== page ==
‘Fly-by-wire’ systems are being used in a lot of cars and pickups on the road today and one of the most common ‘Fly-by-Wire’ systems in use is the one that graces most of the newer GM pickups: the Electronic Throttle Body.
Everything you read about these systems indicate that they are the best thing to ever happen to automobiles. One of the statements that really makes me laugh is this one: “The ETC delivers outstanding throttle response and greater reliability than a mechanical connection”.
The problems I've had with a throttle cable are so few and so far inbetween that I don't recall when was the last time I replaced one. When was the last time you replaced a throttle cable?
OK, enough of my ranting, in this article, I'll focus on the circuits of the Electronic Throttle Body and how to perform some basic tests on it. You may also be interested in the following tutorials:
- P0120 TP Sensor 1 Circuit Malfunction (With Electronic Throttle Body).
- P0220 TP Sensor 2 Circuit Malfunction (With Electronic Throttle Body).
Contents of this tutorial:
- Circuit Descriptions Of The GM Electronic Throttle Body.
- How Does The GM Electronic Throttle Body Work?
- Symptoms Of Electronic Throttle Control System Troubles.
- Electronic Throttle Body Connector Problems.
- Deposits Blocking The Throttle Plate.
- Testing The PCM's Grounds Basics.
- TEST 1: Voltage Drop Testing The PCM Grounds.
- How Does The Voltage Drop Test Work?
- TEST 2: Passlock Reset.
- Related Articles.
Puedes encontrar este tutorial en Español aquí: Lo Esencial del Cuerpo del Acelerador Electrónico (GM 5.3L, 6.0L) (en: autotecnico-online.com).
Circuit Descriptions Of The GM Electronic Throttle Body
There are three major components of the GM Electronic Throttle Body and they are:
- Throttle body.
- Throttle Actuator Control (TAC) module.
- And Accelerator Pedal Assembly.
In this section, we'll focus on the Electronic Throttle Body. As you have probably already observed, there are 8 wires sticking out of the Electronic Throttle Body.
When looking down at the Electronic Throttle Body's connector, the top row (from left to right) has 4 wires which are labeled from A to D (see photo).
The second row (bottom row) from left to right, the wires are labeled E to H (see photo).
and here are their specific descriptions:
- A: (Yellow wire) TAC Motor Control -1.
- B: (Black with White stripe wire) Low Reference (Sensor Ground).
- C: (Brown wire) TAC Motor Control -2.
- D: (Black) Low Reference (Sensor Ground).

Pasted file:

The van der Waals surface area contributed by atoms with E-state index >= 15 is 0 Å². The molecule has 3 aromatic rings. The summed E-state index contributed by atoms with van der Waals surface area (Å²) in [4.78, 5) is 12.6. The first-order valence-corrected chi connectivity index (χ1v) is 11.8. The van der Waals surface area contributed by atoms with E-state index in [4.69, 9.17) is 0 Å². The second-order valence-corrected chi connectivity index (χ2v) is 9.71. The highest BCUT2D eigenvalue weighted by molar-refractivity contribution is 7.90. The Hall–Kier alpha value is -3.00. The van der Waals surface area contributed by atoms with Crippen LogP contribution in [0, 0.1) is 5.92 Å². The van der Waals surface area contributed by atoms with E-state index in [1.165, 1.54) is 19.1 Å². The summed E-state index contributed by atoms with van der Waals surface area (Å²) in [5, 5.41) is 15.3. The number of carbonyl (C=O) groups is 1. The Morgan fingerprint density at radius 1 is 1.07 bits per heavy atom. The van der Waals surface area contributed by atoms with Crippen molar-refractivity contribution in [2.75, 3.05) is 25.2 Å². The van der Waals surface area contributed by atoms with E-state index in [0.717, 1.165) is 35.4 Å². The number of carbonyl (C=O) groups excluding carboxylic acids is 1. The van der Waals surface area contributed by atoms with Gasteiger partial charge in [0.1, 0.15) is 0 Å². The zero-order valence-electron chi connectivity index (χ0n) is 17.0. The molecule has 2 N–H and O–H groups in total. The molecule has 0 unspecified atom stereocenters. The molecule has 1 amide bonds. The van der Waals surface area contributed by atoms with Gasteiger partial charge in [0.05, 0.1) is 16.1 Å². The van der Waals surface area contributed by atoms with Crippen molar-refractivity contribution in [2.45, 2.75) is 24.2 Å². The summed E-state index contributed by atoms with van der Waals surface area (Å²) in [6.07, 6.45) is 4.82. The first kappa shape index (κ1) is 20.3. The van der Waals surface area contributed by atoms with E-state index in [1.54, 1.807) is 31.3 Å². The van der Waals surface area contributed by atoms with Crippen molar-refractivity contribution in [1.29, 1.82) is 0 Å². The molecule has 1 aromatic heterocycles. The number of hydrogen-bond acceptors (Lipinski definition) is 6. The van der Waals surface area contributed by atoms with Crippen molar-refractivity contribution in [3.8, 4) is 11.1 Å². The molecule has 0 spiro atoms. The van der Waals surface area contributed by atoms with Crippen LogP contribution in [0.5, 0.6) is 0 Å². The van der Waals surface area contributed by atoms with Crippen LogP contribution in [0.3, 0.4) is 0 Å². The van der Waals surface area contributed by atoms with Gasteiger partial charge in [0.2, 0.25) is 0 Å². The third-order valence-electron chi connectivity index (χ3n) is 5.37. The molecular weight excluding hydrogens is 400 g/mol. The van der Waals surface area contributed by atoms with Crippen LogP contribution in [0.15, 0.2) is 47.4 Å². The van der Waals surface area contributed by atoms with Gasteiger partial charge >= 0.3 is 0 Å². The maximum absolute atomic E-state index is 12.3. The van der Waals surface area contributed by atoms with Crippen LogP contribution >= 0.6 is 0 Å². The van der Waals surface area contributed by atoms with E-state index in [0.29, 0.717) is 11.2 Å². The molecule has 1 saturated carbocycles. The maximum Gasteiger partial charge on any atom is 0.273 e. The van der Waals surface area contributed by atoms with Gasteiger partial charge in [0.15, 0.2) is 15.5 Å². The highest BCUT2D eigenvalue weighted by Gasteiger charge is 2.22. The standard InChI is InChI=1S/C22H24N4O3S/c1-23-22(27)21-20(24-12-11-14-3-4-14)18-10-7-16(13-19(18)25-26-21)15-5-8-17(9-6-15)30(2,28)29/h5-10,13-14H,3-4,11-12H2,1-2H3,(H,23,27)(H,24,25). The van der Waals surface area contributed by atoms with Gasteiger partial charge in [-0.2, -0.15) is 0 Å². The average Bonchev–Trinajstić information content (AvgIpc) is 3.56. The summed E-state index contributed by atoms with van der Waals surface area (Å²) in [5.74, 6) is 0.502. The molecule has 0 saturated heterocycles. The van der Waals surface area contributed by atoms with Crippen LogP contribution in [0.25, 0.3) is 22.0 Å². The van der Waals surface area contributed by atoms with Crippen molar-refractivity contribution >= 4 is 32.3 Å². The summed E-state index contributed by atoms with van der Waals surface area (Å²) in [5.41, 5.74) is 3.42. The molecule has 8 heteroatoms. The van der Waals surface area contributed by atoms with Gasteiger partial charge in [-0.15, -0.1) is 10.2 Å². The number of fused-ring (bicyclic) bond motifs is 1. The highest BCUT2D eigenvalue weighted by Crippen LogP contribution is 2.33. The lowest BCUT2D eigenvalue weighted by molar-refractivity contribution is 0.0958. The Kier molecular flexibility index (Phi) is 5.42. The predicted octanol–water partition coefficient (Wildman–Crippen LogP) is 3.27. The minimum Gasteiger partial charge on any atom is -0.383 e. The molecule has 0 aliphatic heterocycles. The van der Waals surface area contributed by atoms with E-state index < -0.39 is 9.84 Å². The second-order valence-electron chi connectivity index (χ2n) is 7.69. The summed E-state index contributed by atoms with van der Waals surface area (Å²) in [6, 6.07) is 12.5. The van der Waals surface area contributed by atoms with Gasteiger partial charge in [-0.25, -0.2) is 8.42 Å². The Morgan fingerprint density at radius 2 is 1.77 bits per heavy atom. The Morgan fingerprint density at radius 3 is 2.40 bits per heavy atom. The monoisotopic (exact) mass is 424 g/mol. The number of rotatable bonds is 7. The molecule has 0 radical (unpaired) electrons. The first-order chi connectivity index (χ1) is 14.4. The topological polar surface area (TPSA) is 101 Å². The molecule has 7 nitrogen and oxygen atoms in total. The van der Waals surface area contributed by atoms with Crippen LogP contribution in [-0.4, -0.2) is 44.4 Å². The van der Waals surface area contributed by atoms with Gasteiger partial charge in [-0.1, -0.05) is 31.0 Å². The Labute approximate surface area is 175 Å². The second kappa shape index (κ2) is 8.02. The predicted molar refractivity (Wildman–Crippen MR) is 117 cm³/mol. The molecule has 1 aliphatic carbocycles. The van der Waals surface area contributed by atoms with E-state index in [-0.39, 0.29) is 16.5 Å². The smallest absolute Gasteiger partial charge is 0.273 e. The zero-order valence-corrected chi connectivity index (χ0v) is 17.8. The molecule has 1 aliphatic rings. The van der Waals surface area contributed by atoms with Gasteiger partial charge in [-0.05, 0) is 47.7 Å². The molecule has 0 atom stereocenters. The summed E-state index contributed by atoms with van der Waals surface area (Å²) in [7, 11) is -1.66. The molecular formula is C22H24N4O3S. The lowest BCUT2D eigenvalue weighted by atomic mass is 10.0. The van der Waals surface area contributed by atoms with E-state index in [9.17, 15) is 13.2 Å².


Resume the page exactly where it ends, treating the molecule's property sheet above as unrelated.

- E: (Light Blue with Black wire) 5 Volt Reference.
- F: (Purple) TP Sensor 2 Signal.
- G: (Dark Green) TP Sensor 1 Signal.
- H: (Grey) 5 Volt Reference.
Let's find out how the throttle body works in this system in the next subheading.
How Does The GM Electronic Throttle Body Work?
The Throttle Actuator Control (TAC) Module is the brain behind the Electronic Throttle Control System in the GM 4.8L, 5.3L, and 6.0L engines covered by this article.
The TAC Module is not part of the internal workings of the PCM and is usually located on the driver side of the firewall.
Inside the actual metal throttle body assembly you'll find these important electrical components:
- 2 Throttle Position Sensors (TPS). These two are usually referred to as potentiometers, in the majority of the service literature.
- Throttle Actuator Control (TAC) Motor.
The one thing that hasn't changed is that a metal throttle plate is still needed to allow more or less air into the engine.
What has changed is the method used to open and close the throttle plate. In the good ole’ days, an accelerator cable (that was mechanically attached to both the throttle and the accelerator pedal) was what controlled the amount of throttle plate angle.
In the Electronic Throttle Body setup, an electric motor (called the Throttle Actuator Control Motor) is the one that opens and closes the throttle valve.
To go into a bit more detail: when you step on or step off the accelerator pedal, the Throttle Actuator Control (TAC) Module translates the exact amount into a signal that opens the throttle plate. Here are some more specifics:
- The Throttle Actuator Control (TAC) Module receives input from the accelerator pedal position sensors in the accelerator pedal Assembly (inside the pickup or SUV).
- The potentiometers in the Accelerator Pedal Assembly are what tell the TAC Module how much you want to accelerate the engine.
- To open the throttle plate circuit A gets 12 Volts DC and circuit C becomes the Ground path.
- To close the throttle plate circuit A becomes the Ground path and circuit C becomes the power source.
- The voltage provided to the Throttle Actuator Control (TAC) Motor is a Pulse Width Modulated (PWM) Signal, which means that the TAC Module provides this voltage as a high frequency On/Off signal.
- The lower the voltage frequency, the slower the throttle plate opens (till it reaches WOT or the position commanded by your foot stepping on the accelerator pedal Assembly).
- The higher the voltage frequency, the faster the throttle plate opens (till it reaches WOT or the position commanded by your foot stepping on the accelerator pedal Assembly).
- The two throttle position sensors inside the Throttle Body Assembly report the change in Throttle Angle.
- Each TP Sensor gets 5 Volts.
- Each one also gets a Ground.
- Each one produces its own Throttle Angle signal.
- Both TP sensor signal voltages are low at closed throttle and increase as the throttle opens.